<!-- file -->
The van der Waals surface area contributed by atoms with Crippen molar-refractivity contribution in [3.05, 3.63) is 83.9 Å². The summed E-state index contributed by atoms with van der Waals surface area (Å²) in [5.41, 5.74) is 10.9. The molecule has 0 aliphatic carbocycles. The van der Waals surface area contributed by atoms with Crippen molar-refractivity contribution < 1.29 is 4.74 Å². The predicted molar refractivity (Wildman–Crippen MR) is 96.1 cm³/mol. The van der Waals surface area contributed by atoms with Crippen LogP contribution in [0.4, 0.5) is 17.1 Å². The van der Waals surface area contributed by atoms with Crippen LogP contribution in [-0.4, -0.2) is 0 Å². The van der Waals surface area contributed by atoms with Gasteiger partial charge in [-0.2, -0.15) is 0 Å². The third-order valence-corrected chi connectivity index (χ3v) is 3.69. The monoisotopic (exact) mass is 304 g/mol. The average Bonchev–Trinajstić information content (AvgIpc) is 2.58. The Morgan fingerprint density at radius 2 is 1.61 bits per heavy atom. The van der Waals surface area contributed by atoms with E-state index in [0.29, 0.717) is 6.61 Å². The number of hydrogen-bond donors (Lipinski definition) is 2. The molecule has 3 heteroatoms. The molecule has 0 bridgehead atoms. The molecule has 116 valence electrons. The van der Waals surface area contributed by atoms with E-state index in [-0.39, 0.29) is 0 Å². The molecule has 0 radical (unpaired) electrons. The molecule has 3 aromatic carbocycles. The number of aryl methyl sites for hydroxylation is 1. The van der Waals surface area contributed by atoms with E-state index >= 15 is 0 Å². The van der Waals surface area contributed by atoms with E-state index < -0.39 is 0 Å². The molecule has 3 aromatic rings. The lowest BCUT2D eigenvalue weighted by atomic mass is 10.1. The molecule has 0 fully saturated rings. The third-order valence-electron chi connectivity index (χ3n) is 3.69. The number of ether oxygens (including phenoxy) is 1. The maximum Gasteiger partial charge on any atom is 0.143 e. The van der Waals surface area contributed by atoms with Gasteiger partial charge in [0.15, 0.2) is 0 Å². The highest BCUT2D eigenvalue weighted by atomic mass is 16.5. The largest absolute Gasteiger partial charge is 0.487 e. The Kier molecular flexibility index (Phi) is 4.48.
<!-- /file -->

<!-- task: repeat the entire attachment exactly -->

The van der Waals surface area contributed by atoms with Crippen molar-refractivity contribution in [3.05, 3.63) is 83.9 Å². The summed E-state index contributed by atoms with van der Waals surface area (Å²) in [5.41, 5.74) is 10.9. The molecule has 0 aliphatic carbocycles. The van der Waals surface area contributed by atoms with Crippen molar-refractivity contribution < 1.29 is 4.74 Å². The predicted molar refractivity (Wildman–Crippen MR) is 96.1 cm³/mol. The van der Waals surface area contributed by atoms with Crippen LogP contribution in [0.4, 0.5) is 17.1 Å². The van der Waals surface area contributed by atoms with Crippen LogP contribution in [-0.4, -0.2) is 0 Å². The van der Waals surface area contributed by atoms with Gasteiger partial charge in [-0.2, -0.15) is 0 Å². The third-order valence-corrected chi connectivity index (χ3v) is 3.69. The monoisotopic (exact) mass is 304 g/mol. The average Bonchev–Trinajstić information content (AvgIpc) is 2.58. The Morgan fingerprint density at radius 2 is 1.61 bits per heavy atom. The van der Waals surface area contributed by atoms with E-state index in [0.29, 0.717) is 6.61 Å². The number of hydrogen-bond donors (Lipinski definition) is 2. The molecule has 3 heteroatoms. The molecule has 0 bridgehead atoms. The molecule has 116 valence electrons. The van der Waals surface area contributed by atoms with E-state index in [-0.39, 0.29) is 0 Å². The molecule has 0 radical (unpaired) electrons. The molecule has 3 aromatic carbocycles. The number of aryl methyl sites for hydroxylation is 1. The van der Waals surface area contributed by atoms with E-state index >= 15 is 0 Å². The van der Waals surface area contributed by atoms with E-state index < -0.39 is 0 Å². The molecule has 3 aromatic rings. The lowest BCUT2D eigenvalue weighted by atomic mass is 10.1. The molecule has 0 fully saturated rings. The third-order valence-electron chi connectivity index (χ3n) is 3.69. The number of ether oxygens (including phenoxy) is 1. The maximum Gasteiger partial charge on any atom is 0.143 e. The van der Waals surface area contributed by atoms with Gasteiger partial charge in [0.15, 0.2) is 0 Å². The highest BCUT2D eigenvalue weighted by atomic mass is 16.5. The largest absolute Gasteiger partial charge is 0.487 e. The Kier molecular flexibility index (Phi) is 4.48.